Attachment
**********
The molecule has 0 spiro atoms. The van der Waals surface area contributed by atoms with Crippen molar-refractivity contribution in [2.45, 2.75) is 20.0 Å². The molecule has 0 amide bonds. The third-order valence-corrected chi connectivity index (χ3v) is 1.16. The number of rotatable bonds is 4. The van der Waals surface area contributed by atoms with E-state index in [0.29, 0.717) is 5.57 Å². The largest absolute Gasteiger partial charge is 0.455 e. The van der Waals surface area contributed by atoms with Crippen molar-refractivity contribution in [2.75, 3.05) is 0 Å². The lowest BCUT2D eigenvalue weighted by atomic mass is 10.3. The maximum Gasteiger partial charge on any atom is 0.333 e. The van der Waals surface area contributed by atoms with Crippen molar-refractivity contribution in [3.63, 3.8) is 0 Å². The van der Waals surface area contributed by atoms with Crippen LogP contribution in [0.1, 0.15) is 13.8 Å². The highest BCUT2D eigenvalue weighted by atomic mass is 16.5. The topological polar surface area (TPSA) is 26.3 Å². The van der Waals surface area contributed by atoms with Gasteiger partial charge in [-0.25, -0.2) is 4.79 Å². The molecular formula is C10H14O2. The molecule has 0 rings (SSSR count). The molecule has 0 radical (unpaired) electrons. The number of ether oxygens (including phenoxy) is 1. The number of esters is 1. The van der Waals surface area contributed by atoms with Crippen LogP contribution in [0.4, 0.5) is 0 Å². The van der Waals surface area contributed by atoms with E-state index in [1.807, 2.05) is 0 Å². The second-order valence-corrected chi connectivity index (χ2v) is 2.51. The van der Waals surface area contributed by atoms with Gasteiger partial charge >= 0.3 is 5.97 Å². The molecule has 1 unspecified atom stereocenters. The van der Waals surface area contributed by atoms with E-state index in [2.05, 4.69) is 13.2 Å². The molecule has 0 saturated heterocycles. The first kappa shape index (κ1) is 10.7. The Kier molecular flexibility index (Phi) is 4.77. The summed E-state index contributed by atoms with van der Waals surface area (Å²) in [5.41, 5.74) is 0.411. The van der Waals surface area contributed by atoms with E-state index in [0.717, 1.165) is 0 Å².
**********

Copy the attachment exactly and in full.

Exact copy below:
The molecule has 0 spiro atoms. The van der Waals surface area contributed by atoms with Crippen molar-refractivity contribution in [2.45, 2.75) is 20.0 Å². The molecule has 0 amide bonds. The third-order valence-corrected chi connectivity index (χ3v) is 1.16. The number of rotatable bonds is 4. The van der Waals surface area contributed by atoms with E-state index in [0.29, 0.717) is 5.57 Å². The largest absolute Gasteiger partial charge is 0.455 e. The van der Waals surface area contributed by atoms with Crippen molar-refractivity contribution in [2.75, 3.05) is 0 Å². The lowest BCUT2D eigenvalue weighted by atomic mass is 10.3. The maximum Gasteiger partial charge on any atom is 0.333 e. The van der Waals surface area contributed by atoms with Crippen molar-refractivity contribution in [3.63, 3.8) is 0 Å². The van der Waals surface area contributed by atoms with Crippen LogP contribution in [0.1, 0.15) is 13.8 Å². The highest BCUT2D eigenvalue weighted by atomic mass is 16.5. The topological polar surface area (TPSA) is 26.3 Å². The van der Waals surface area contributed by atoms with Gasteiger partial charge in [-0.25, -0.2) is 4.79 Å². The molecular formula is C10H14O2. The molecule has 0 rings (SSSR count). The molecule has 0 radical (unpaired) electrons. The number of ether oxygens (including phenoxy) is 1. The number of esters is 1. The van der Waals surface area contributed by atoms with Crippen LogP contribution in [0.4, 0.5) is 0 Å². The van der Waals surface area contributed by atoms with E-state index in [1.807, 2.05) is 0 Å². The second-order valence-corrected chi connectivity index (χ2v) is 2.51. The van der Waals surface area contributed by atoms with Gasteiger partial charge >= 0.3 is 5.97 Å². The molecule has 1 unspecified atom stereocenters. The van der Waals surface area contributed by atoms with E-state index in [2.05, 4.69) is 13.2 Å². The molecule has 0 saturated heterocycles. The first kappa shape index (κ1) is 10.7. The Kier molecular flexibility index (Phi) is 4.77. The summed E-state index contributed by atoms with van der Waals surface area (Å²) in [5.41, 5.74) is 0.411. The van der Waals surface area contributed by atoms with E-state index in [0.717, 1.165) is 0 Å².